How to Scrape by on $10,000 a Week + $5.7 Million in Stock

Bailout Executives Struggle Through Life on Barely $10,000 + Per Week

Ah the struggles of Corporate America… I almost shed real tears when I learned the Bailout Executive pay was being cut to the bone. Those poor bastards that accepted bailout money. They should have just rejected it and let their companies go under. Then they could still be cashing in those big pre-bailout checks right? Think about the level of Corporate Talent that it takes to drive a company that is more than 100 years old with prior revenues of a peak value of $57 billion in 2000 to a negative $90 Billion in 2009! That’s $147 Billion dollar loss in just 9 years!

That’s the kind of top-notch “A” list executive talent that deserves to be rewarded (I mean showered with taxpayer money). Keen forward thinking visionaries deserve to be rewarded! God bless the Corporate Executive and those ever so difficult decisions they make on a daily basis like where to go to lunch and how much time to spend at the Country Club.

In a bankruptcy distribution, the claims of common stockholders are always last in line. When General Motors filed for bankruptcy it claimed $172 billion in debt and $82 billion in assets, so there’s not even a coattail to hold onto.

The “Top Executives” at at Bank of America Corp., American International Group Inc., Citigroup Inc., General Motors, GMAC, Chrysler and Chrysler Financial have got some real tough financial times ahead of themselves. Good thing they have $50-100 million saved up to help them get through these tough times.

Is the Government definition of fair “Executive Compensation” even in the realm of reality? The kind of reality that the average working class citizen would not find completely appalling? Seriously $10,000 a week that’s less than a lot of NFL players, NBA Players, and people who have won the multi-state Power Ball Drawings. Sure only 5% of the population at large (You know those stupid ordinary citizens that “work for a living”) make over $200,000 a year would understand just how difficult this is going to be. Good thing these misfortunate talents will have an extra $5.7 Million in stock made available to them over the next 3 years to offset the high cost of living. How are these executives going to put food on the table and a roof over their heads?

Good thing this is just now kicking in and they had the opportunity to milk their companies post bailout but pre-imaginary penalty. Right?

The government did not want to make executives return compensation already received this year, but the reduced pay levels will be the base for making decisions on salary in 2010, Feinberg said.

And why would these Government regulators want to treat their close circle of friends so poorly as to even suggest they give back some of those overly inflated unearned post bailout windfalls that the tax payer didn’t want, didn’t vote for, but got pushed through so aggressively by the powers that be (i.e. elected officials). Whats a few $100 Billion of tax payer money spread among friends? John Q. Public would just waste that money on frivolous things like food and rent and mortgage payments. Obviously times are tough... these people deserve it... right?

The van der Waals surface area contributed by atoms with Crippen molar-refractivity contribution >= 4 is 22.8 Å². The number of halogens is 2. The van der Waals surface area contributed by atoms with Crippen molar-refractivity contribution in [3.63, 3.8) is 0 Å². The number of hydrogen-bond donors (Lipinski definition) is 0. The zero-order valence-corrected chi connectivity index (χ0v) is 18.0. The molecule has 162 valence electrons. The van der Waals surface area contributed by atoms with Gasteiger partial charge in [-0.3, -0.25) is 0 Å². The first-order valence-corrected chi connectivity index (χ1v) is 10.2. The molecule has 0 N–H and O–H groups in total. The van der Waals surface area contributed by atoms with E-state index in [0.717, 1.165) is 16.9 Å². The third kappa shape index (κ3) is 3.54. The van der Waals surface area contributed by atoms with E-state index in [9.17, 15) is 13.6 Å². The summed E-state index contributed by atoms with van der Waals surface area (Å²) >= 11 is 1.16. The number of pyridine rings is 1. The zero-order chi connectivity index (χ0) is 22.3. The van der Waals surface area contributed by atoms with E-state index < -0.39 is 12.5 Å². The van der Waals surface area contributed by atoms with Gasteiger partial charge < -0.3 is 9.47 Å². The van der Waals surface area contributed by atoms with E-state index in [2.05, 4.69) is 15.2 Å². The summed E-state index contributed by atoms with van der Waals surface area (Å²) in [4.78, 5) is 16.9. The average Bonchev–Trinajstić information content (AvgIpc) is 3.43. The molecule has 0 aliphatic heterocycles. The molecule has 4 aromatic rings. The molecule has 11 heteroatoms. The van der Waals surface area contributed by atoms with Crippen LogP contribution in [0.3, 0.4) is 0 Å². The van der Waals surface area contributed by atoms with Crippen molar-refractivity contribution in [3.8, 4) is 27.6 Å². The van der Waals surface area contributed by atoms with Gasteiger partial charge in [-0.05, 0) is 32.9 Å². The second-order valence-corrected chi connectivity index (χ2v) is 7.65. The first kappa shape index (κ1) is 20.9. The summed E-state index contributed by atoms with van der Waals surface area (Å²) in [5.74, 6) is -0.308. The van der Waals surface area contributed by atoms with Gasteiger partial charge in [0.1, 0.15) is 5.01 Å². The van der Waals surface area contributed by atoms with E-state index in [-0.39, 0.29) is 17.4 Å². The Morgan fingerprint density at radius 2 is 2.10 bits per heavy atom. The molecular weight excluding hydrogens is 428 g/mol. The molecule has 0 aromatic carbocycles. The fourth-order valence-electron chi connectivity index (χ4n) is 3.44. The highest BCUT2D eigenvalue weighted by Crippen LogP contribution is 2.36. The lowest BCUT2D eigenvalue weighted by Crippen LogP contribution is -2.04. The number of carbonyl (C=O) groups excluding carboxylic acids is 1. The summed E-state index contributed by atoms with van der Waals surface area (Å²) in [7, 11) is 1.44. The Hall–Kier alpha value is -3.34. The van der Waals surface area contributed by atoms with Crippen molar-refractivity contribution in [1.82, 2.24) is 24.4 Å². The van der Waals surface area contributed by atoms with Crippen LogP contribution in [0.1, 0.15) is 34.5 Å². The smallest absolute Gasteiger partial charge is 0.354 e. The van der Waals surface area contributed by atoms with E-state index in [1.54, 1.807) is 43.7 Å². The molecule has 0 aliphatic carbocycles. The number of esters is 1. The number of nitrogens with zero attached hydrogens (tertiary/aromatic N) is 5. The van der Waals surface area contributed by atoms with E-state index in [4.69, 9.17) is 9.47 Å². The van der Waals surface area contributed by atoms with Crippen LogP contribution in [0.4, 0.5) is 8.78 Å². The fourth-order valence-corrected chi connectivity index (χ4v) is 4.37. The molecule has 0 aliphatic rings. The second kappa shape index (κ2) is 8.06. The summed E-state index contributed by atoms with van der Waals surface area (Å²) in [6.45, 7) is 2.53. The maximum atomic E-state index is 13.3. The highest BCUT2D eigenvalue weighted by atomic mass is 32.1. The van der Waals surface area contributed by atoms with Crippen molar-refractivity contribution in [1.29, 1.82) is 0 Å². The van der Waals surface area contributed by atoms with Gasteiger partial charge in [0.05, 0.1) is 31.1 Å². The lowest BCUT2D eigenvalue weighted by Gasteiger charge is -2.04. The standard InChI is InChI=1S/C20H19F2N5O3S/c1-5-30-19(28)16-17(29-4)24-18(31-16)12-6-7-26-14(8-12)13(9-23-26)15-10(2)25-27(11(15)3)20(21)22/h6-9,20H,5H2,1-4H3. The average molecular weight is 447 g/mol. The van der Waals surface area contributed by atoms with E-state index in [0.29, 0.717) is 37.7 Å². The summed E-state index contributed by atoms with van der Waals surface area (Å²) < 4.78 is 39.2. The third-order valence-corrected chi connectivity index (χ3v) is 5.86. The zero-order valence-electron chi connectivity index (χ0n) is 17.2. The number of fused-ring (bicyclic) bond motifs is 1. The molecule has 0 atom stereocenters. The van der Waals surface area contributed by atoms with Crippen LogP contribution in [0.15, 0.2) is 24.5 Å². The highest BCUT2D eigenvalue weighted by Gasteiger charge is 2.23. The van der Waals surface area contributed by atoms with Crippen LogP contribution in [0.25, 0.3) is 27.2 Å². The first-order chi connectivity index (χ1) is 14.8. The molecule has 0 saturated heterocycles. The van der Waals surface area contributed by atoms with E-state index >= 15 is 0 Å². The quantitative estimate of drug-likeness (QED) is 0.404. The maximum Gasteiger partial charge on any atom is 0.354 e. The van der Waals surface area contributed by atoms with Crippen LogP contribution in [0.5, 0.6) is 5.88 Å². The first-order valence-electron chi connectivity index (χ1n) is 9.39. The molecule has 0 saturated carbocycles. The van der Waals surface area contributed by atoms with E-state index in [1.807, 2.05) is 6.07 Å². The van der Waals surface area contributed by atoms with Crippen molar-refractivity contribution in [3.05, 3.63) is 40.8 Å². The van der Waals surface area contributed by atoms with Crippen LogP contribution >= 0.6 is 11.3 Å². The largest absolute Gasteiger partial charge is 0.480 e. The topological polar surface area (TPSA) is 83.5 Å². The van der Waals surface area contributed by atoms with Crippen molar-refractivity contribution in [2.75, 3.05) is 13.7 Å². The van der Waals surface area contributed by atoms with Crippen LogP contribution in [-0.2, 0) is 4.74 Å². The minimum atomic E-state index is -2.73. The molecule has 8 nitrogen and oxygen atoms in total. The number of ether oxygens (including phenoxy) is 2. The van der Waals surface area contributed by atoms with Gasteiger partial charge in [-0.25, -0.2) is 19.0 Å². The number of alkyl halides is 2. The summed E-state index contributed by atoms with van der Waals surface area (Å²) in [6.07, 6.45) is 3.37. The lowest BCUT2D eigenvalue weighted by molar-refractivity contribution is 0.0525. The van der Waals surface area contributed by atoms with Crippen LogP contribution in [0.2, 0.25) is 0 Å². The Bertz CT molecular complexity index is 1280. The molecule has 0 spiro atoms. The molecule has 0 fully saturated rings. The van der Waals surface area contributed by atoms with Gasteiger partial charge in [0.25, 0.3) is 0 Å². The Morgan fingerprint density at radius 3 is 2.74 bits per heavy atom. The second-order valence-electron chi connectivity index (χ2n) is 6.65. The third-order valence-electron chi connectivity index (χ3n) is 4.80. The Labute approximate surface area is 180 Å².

When I read this next part I just couldn’t hold back my empathy for those poor executives any longer… the tears began to stream from my face.

Bank of America complained that the pay restrictions would hurt its ability to retain top employees.

"Competitors not subject to the pay restrictions already are exploiting this situation by identifying our top performers and using pay concerns to recruit them away," said Bank of America spokesman Scott Silvestri.

Other companies are just lining up to cherry pick all that top talent, the same talent that drove Bank of America Billions into the red. If I were recruiting talent for my company (And yes I own a company) the first thing I look for is people with a proven track record of failure. People with no ethics and so little foresight that they couldn’t put a stop to the downward spiral. I want these keen thinkers on my team!

Feinberg restructured the pay packages for top executives to provide a base salary and a portion described as "stock salary." The employees will be required to hold the stock for two years and then can only sell one-third of the stock payment each year for three years.

Boy I bet that is going to really sting. Free Government endorsed stock that can only be cashed in several times over the next 1,000 days.

In one pay plan approved by Feinberg, the three highest earners at Citigroup will receive a base salary of $475,000. Each executive also will be paid between $5.6 million and $5.8 million in company stock to be redeemed beginning in 2011. The third category of long-term restricted stock will equal $3 million for each executive.

What a load of crap. How do the rest of us get in on this super restrictive pay schedule? I’m willing to take a cut in pay to $475,000 a year plus $5.7 million in stock. But that’s just me…. I’m pretty easy to please. I’m sure some of you could hardly get by on such paltry wages.

And Here is Proof the Government Really Cares About You and I

Elsewhere, Freddie Mac is giving its chief financial officer compensation worth as much as $5.5 million, including a $2 million signing bonus. The government-controlled mortgage finance company doesn't have to follow the executive compensation rules because it is being paid outside the TARP.

That’s right Billions in the red… in fact in the first quarter of 2009 Freddie Mac lost $10 Billion Dollars!